Superman (1978) – Richard Donner

Anyone who knows me, knows that alongside Iron Man, my favorite comic book hero of all time is Superman.

He has always given me something to strive for, to try to make myself better than I am, to hold myself and others to a higher form of ideals. And all of that stems back to reading the comics as a child (and even now) and Richard Donner’s epic film. As a child I would listen to the theme constantly (taped from a point when Superman II was shown on television) and lay atop a tiny wheeled foot stool in my family’s tv room and roll around as if I were flying and from those first amazing notes of John Williams’ incredible score this movie takes me in every time I watch it, something I was happy to do for the 101 Action Movies.

Despite his credit being buried after Marlon Brando and Gene Hackman, the film rested entirely on the then unknown Christopher Reeve. And for my money, no one since has had the same open, honest appeal as Kal-El that Reeve had.

supe loisIt’s a big film, easily broken into 3 parts, Krypton, growing up in the mid-west, and Metropolis. Each segment feels completely different, and though there are comic book moments through out, the film truly becomes a comic book, given as a highest compliment, when Clark Kent arrives in Metropolis.

Reeve imbues Kent with a bumbling charm, a facade Kal-El takes on as a reflection of the people around him, earnest, true, if a little unsure of foot and self.

Superman-clark-kentMargot Kidder’s Lois Lane comes across as no-nonsense, and bounces between treating Clark like one of the girls, to being gob-smacked by Superman, though I was never into smokers, so she lost points as soon as she lit up. Sorry.

Hackman’s take on Lex Luthor is a lot of fun, but you have to wonder how he got stuck with a buffoon like Otis (Ned Beatty), Miss Teschmacher (Valerie Perrine) however I totally get.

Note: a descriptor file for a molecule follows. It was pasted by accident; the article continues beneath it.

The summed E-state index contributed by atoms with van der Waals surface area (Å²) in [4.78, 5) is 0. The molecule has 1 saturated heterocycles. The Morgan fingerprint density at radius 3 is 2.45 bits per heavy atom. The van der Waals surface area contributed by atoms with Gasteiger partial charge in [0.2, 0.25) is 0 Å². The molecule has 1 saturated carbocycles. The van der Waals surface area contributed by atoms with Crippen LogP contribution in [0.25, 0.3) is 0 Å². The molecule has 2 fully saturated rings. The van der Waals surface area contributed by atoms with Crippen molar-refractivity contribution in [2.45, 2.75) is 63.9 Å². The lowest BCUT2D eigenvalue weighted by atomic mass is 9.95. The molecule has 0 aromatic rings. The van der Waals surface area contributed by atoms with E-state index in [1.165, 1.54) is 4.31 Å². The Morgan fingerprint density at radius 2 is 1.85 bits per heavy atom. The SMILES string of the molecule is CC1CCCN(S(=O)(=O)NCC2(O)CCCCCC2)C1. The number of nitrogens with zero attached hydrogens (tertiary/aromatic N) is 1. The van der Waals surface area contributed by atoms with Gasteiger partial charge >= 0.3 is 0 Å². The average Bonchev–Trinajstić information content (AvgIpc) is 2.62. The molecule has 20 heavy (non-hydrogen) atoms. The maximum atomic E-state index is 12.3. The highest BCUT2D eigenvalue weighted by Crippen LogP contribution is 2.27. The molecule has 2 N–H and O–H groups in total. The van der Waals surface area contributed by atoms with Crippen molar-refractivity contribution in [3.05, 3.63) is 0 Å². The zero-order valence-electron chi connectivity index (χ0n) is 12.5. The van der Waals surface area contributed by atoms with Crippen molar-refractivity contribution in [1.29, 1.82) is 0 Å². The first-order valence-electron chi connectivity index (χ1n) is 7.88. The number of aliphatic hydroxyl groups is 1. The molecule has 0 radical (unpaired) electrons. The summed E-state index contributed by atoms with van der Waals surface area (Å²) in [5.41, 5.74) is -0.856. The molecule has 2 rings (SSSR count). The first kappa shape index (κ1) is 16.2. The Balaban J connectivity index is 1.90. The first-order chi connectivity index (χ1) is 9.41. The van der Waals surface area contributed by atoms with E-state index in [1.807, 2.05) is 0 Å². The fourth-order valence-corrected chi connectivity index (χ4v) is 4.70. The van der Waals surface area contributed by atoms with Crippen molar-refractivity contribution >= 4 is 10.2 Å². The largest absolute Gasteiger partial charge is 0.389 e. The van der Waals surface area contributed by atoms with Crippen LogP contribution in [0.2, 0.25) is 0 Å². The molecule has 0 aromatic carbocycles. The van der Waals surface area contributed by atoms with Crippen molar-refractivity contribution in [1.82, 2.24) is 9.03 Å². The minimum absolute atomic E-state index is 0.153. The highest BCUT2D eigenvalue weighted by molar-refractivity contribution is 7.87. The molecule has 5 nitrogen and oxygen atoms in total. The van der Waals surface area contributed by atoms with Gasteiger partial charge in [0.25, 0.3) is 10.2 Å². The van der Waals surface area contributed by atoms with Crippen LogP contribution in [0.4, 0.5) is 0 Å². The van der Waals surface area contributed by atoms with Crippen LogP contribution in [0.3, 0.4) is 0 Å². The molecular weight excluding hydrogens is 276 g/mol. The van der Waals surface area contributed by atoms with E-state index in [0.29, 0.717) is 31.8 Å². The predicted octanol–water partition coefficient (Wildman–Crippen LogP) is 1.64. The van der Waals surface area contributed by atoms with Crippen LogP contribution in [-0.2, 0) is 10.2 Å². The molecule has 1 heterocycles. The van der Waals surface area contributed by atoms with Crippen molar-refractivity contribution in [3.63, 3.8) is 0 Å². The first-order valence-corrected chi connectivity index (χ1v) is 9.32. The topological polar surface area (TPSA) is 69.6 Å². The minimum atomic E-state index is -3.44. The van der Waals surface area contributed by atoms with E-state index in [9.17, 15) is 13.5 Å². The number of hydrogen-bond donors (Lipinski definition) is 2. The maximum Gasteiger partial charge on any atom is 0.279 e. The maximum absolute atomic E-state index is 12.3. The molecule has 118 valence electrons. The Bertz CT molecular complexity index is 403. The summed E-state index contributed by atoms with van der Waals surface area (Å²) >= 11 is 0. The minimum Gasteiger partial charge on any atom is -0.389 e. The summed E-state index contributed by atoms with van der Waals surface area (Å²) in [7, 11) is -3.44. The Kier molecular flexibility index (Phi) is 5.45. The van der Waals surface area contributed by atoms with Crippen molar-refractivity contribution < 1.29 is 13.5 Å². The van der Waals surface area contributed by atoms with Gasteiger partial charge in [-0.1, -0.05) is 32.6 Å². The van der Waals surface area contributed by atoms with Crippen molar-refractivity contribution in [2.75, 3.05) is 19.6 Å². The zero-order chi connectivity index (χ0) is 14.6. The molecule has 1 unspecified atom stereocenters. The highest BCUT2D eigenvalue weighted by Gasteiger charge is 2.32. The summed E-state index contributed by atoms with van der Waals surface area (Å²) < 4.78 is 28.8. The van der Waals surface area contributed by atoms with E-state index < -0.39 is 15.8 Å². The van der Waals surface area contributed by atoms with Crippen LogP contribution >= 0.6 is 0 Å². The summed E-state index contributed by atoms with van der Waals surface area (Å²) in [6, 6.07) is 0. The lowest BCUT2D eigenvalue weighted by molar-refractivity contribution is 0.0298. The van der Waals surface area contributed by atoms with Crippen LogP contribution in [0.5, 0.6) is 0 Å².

The entire film is larger than life, and there are a number of standout sequences, Zod (Terrence Stamp) and his cohorts being sent to the Phantom Zone in preparation for Superman II, the helicopter rescue sequence, chasing the rockets and turning back the world…

There are so many moments in this film that I love, including the very 70s moment when Superman steps out onto the street and he’s complimented on his outfit before lifting off into the sky (always makes me smile).

None of the film is supposed to be taken too seriously, it’s meant to be a fun ride, and this one is, it tells the Superman origin story in an epic, and still family friendly way, the bad guys get their just desserts and Supes makes the world safe for us just a little while longer.

luthorThere are sequences that are iffy, the dam collapse and subsequent flooding is blatantly identifiable as models, but where some moments fail, the film did achieve its tagline in a big way… You will believe a man can fly!

And oh that gorgeous score!

It really doesn’t matter how bad things get for me, if that theme comes on my ipod at any point (and it’s a fantastic way to start the day), I smile, I walk a little taller and prouder, and one can’t help but imagine throwing yourself up from the ground and into the sky to save the day.

Sure, it’s not quite as serious as it could be, but it will always have a special place in my heart…

Who was your favorite Superman?

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One Comment Add yours

  1. NL_Greece says:

    I don’t think that there is someone out there who could portray Superman in a better way than Christopher Reeve did, although he wasn’t the first actor to play Superman. But I really liked Dean Cain (the best since Reeve) and Tom Welling (the only negative: it took him TEN YEARS to fly!!!!) and it was really fun to watch the three of them playing in Smallville.

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